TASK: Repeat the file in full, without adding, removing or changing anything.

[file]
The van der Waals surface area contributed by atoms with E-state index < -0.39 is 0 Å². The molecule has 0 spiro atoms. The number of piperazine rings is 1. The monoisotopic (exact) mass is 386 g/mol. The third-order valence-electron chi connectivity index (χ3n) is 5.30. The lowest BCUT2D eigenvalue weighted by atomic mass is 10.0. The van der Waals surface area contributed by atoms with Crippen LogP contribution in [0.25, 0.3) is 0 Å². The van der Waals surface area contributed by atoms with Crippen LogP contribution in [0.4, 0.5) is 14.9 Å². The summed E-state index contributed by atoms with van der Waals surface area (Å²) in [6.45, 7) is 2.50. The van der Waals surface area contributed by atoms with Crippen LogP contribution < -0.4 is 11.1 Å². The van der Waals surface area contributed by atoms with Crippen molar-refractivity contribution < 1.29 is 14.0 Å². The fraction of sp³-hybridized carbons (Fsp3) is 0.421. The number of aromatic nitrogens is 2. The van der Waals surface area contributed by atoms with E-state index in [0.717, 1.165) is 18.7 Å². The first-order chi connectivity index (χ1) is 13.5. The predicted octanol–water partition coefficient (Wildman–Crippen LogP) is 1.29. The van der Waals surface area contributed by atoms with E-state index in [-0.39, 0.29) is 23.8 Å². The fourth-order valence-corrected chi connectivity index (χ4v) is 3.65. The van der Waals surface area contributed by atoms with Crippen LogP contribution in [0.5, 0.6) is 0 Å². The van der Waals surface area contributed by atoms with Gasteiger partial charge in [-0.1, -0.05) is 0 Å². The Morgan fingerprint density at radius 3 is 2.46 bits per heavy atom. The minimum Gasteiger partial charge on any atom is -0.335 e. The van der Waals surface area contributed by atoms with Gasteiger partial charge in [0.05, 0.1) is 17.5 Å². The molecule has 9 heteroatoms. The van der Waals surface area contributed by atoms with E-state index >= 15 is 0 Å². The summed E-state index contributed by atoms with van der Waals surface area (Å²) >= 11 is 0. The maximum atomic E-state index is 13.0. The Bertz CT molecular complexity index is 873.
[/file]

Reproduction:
The van der Waals surface area contributed by atoms with E-state index < -0.39 is 0 Å². The molecule has 0 spiro atoms. The number of piperazine rings is 1. The monoisotopic (exact) mass is 386 g/mol. The third-order valence-electron chi connectivity index (χ3n) is 5.30. The lowest BCUT2D eigenvalue weighted by atomic mass is 10.0. The van der Waals surface area contributed by atoms with Crippen LogP contribution in [0.25, 0.3) is 0 Å². The van der Waals surface area contributed by atoms with Crippen LogP contribution in [0.4, 0.5) is 14.9 Å². The summed E-state index contributed by atoms with van der Waals surface area (Å²) in [6.45, 7) is 2.50. The van der Waals surface area contributed by atoms with Crippen LogP contribution < -0.4 is 11.1 Å². The van der Waals surface area contributed by atoms with Crippen molar-refractivity contribution < 1.29 is 14.0 Å². The fraction of sp³-hybridized carbons (Fsp3) is 0.421. The number of aromatic nitrogens is 2. The van der Waals surface area contributed by atoms with E-state index in [0.717, 1.165) is 18.7 Å². The first-order chi connectivity index (χ1) is 13.5. The predicted octanol–water partition coefficient (Wildman–Crippen LogP) is 1.29. The van der Waals surface area contributed by atoms with E-state index in [-0.39, 0.29) is 23.8 Å². The fourth-order valence-corrected chi connectivity index (χ4v) is 3.65. The van der Waals surface area contributed by atoms with Crippen LogP contribution in [0.5, 0.6) is 0 Å². The van der Waals surface area contributed by atoms with Gasteiger partial charge in [-0.1, -0.05) is 0 Å². The Morgan fingerprint density at radius 3 is 2.46 bits per heavy atom. The minimum Gasteiger partial charge on any atom is -0.335 e. The van der Waals surface area contributed by atoms with Gasteiger partial charge in [0.05, 0.1) is 17.5 Å². The molecule has 9 heteroatoms. The van der Waals surface area contributed by atoms with E-state index >= 15 is 0 Å². The summed E-state index contributed by atoms with van der Waals surface area (Å²) >= 11 is 0. The maximum atomic E-state index is 13.0. The Bertz CT molecular complexity index is 873.